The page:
Justice Secretary David Gauke took action after receiving a damning report from the chief inspector of prisons, Peter Clarke.
Mr. Clarke, a former commander of Scotland Yard's counter-terrorism unit, said Birmingham Prison — formerly known as Winson Green — had "slipped into crisis."
— Press Association (@PA) 20 August 2018
During an inspection, he found staff asleep or locked in offices, widespread drug use and dilapidated buildings, rats and other vermin and uncollected rubbish.
Mr. Gauke has seized control of the jail from private security company G4S and now has 28 days to come up with an action plan for the prison, which was built in 1849.
Birmingham Prison had 1,269 inmates at the end of the July and had suffered more assaults — 1,434 — than any other British jail last year.
Mr. Clarke's report found "squalor, violence and the prevalence of drugs and looming lack of control."
— Richard Burgon MP (@RichardBurgon) 20 August 2018
Only days before his inspection an arson attack had destroyed nine cars owned by prison officers, including two owned by the inspectors.
"I was astounded that HMP Birmingham had been allowed to deteriorate so dramatically," he wrote in a letter to Mr. Gauke.
G4S has been running the prison since 2011 but in 2016 inmates rioted in protest of the conditions.
Birmingham's greatest claim to fame was that on New Year's Day in 1995 serial killer Fred West had hanged himself there while awaiting trial.
In January 2018, inspectors at HMP Liverpool said conditions were the "worst they'd ever seen."
Inmates lived among dirt, litter, rats and cockroaches, occupying cells "dangerous to live in."
— Warrior Yoga ॐ (@WarriorYoga82) 15 August 2018
The prison was opened in 1855 and was known as Walton Jail. Among its more illustrious inmates over the years were writers Robert Tressell and Brendan Behan.
In 1964 the last man to be hanged in Britain — Peter Allen — was executed at Walton.
The jail was renamed Liverpool Prison a decade ago, but by January 2018 many prisoners were living in "squalid conditions."
Half of the inmates were locked up all day, many for up to 22 hours, a third felt unsafe and many said they had been victimized by the staff.
There was also an alarming rise in incidents of self-harming.
In October 2016 staff at HMP Lewes were forced to "retreat to safety" when inmates went on a "rampage" that led to cells and offices being severely damaged.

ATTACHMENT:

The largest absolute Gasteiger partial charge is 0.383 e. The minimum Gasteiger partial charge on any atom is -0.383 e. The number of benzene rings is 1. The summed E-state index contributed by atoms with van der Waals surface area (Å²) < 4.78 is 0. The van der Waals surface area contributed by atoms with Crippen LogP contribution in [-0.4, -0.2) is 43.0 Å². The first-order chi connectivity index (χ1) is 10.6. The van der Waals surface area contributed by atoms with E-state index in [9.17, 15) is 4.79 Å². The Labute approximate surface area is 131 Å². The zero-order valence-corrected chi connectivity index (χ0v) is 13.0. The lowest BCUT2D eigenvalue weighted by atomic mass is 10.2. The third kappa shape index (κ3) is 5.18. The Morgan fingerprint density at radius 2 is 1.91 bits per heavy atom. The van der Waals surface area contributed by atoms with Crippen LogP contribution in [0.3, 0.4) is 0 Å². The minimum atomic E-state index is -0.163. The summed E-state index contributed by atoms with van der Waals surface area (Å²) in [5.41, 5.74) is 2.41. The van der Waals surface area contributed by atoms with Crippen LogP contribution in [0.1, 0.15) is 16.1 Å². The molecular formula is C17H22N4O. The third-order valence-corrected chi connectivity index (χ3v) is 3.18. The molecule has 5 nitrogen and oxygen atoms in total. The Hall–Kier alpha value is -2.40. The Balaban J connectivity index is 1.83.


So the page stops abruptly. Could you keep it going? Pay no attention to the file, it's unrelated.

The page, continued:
Quelling the outburst required the help of a national response unit.
— Haven Distribution (@Haven_Distrib) 26 May 2018
Prison Officers Association chair Mike Rolfe blamed the incident on "poor management" and a "severe shortage" of staff, noting only four officers had been patrolling the wing in question.
The cellblock riot caused 230,000 pounds ($294,000) worth of damage at the prison in East Sussex.
Last month Ross Macpherson, 28, and Steven Goodwin, 28, were convicted of criminal damage.
Their trial at Hove Crown Court heard that Macpherson had threatened to gouge out the eyes of prison guards with a pool cue during the disturbance.
In November 2016 up to 250 inmates mutinied at HMP Bedford, breaking into staff areas and ransacking equipment and files.
In order to quell the uprising, up to 60 inmates had to be removed.
— National Chair POA (@POAnatchair) 18 March 2018
Two wings were "totally trashed" at a cost of 1 million pounds ($1.28 million).
A report by Bedford's independent monitoring board found the riot was caused by "disgraceful conditions" including a failure to provide basic items such as soap, cleaning materials and toilet paper.
Prisoners were being locked up for 23 hours a day, and only 55 out of a total of 110 guards were available for duty.
In December 2017 another riot beset HMP Swaleside in Kent, again requiring special assistance.
Reports at the time suggested that tensions between the inmates and prison officers had reached a breaking point after longstanding prison staff were replaced by young and inexperienced workers, and budget cuts significantly reduced visiting hours, cutting off inmates from their families.
I— Daniel Locke (@DanielULocke) 17 May 2018
Doors, windows, walls and CCTV cameras at the category B prison were destroyed during the riot.
Eighteen inmates are due to go on trial next year, accused of "engaging in conduct intended to further a common purpose of overthrowing lawful authority" and damaging property at Swaleside.
In March this year a report by Scotland's chief inspector of prisons, David Strang, said Inverness Prison was "no longer fit for purpose."
The Press & Journal (@pressjournal) 10 January 2018
HMP Inverness, Scotland's smallest jail, was opened in 1902, but Mr. Strang said it was overcrowded and disabled access was a problem.
He also raised concerns about a "very high turnover" of senior officers at the jail.
The prison, which is also known as Porterfield, was designed to accommodate 98 prisoners.
The Scottish Prison Service is planning to replace the prison and in October last year planning permissions were granted for a new jail near Inverness Retail Park.